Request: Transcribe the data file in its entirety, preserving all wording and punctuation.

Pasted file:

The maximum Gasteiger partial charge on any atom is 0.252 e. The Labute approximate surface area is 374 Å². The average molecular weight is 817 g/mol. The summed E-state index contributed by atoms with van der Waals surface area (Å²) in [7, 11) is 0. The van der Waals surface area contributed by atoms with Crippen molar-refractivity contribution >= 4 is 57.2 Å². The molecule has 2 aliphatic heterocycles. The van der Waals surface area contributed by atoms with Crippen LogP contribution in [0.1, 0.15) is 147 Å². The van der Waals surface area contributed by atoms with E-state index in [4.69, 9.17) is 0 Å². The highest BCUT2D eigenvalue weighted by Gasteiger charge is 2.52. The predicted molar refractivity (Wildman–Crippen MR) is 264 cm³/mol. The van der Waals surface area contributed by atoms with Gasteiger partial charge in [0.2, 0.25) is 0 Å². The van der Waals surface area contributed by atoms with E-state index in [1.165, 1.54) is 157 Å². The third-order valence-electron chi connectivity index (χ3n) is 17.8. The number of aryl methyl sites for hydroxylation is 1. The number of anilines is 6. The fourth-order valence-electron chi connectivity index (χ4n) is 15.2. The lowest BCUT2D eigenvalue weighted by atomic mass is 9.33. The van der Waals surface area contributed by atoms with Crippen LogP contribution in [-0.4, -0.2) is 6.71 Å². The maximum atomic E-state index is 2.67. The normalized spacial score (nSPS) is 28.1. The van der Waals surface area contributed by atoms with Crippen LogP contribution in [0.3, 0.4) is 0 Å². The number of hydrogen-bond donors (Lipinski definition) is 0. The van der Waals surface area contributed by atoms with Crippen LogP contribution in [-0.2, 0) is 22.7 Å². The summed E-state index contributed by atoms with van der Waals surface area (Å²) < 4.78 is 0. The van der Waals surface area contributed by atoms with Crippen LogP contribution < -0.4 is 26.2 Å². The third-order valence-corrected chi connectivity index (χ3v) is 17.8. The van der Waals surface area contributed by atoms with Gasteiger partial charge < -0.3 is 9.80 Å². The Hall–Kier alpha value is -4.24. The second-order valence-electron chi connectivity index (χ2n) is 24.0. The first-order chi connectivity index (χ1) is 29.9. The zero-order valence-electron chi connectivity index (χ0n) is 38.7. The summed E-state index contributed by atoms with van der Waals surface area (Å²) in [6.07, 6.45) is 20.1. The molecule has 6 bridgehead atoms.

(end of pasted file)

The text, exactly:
The maximum Gasteiger partial charge on any atom is 0.252 e. The Labute approximate surface area is 374 Å². The average molecular weight is 817 g/mol. The summed E-state index contributed by atoms with van der Waals surface area (Å²) in [7, 11) is 0. The van der Waals surface area contributed by atoms with Crippen molar-refractivity contribution >= 4 is 57.2 Å². The molecule has 2 aliphatic heterocycles. The van der Waals surface area contributed by atoms with Crippen LogP contribution in [0.1, 0.15) is 147 Å². The van der Waals surface area contributed by atoms with E-state index in [4.69, 9.17) is 0 Å². The highest BCUT2D eigenvalue weighted by Gasteiger charge is 2.52. The predicted molar refractivity (Wildman–Crippen MR) is 264 cm³/mol. The van der Waals surface area contributed by atoms with Gasteiger partial charge in [0.2, 0.25) is 0 Å². The van der Waals surface area contributed by atoms with E-state index in [1.165, 1.54) is 157 Å². The third-order valence-electron chi connectivity index (χ3n) is 17.8. The number of aryl methyl sites for hydroxylation is 1. The number of anilines is 6. The fourth-order valence-electron chi connectivity index (χ4n) is 15.2. The lowest BCUT2D eigenvalue weighted by atomic mass is 9.33. The van der Waals surface area contributed by atoms with Crippen LogP contribution in [-0.4, -0.2) is 6.71 Å². The maximum atomic E-state index is 2.67. The normalized spacial score (nSPS) is 28.1. The van der Waals surface area contributed by atoms with Crippen LogP contribution in [0.3, 0.4) is 0 Å². The number of hydrogen-bond donors (Lipinski definition) is 0. The van der Waals surface area contributed by atoms with Crippen LogP contribution in [-0.2, 0) is 22.7 Å². The summed E-state index contributed by atoms with van der Waals surface area (Å²) < 4.78 is 0. The van der Waals surface area contributed by atoms with Crippen LogP contribution < -0.4 is 26.2 Å². The third-order valence-corrected chi connectivity index (χ3v) is 17.8. The van der Waals surface area contributed by atoms with Gasteiger partial charge < -0.3 is 9.80 Å². The Hall–Kier alpha value is -4.24. The second-order valence-electron chi connectivity index (χ2n) is 24.0. The first-order chi connectivity index (χ1) is 29.9. The zero-order valence-electron chi connectivity index (χ0n) is 38.7. The summed E-state index contributed by atoms with van der Waals surface area (Å²) in [6.07, 6.45) is 20.1. The molecule has 6 bridgehead atoms.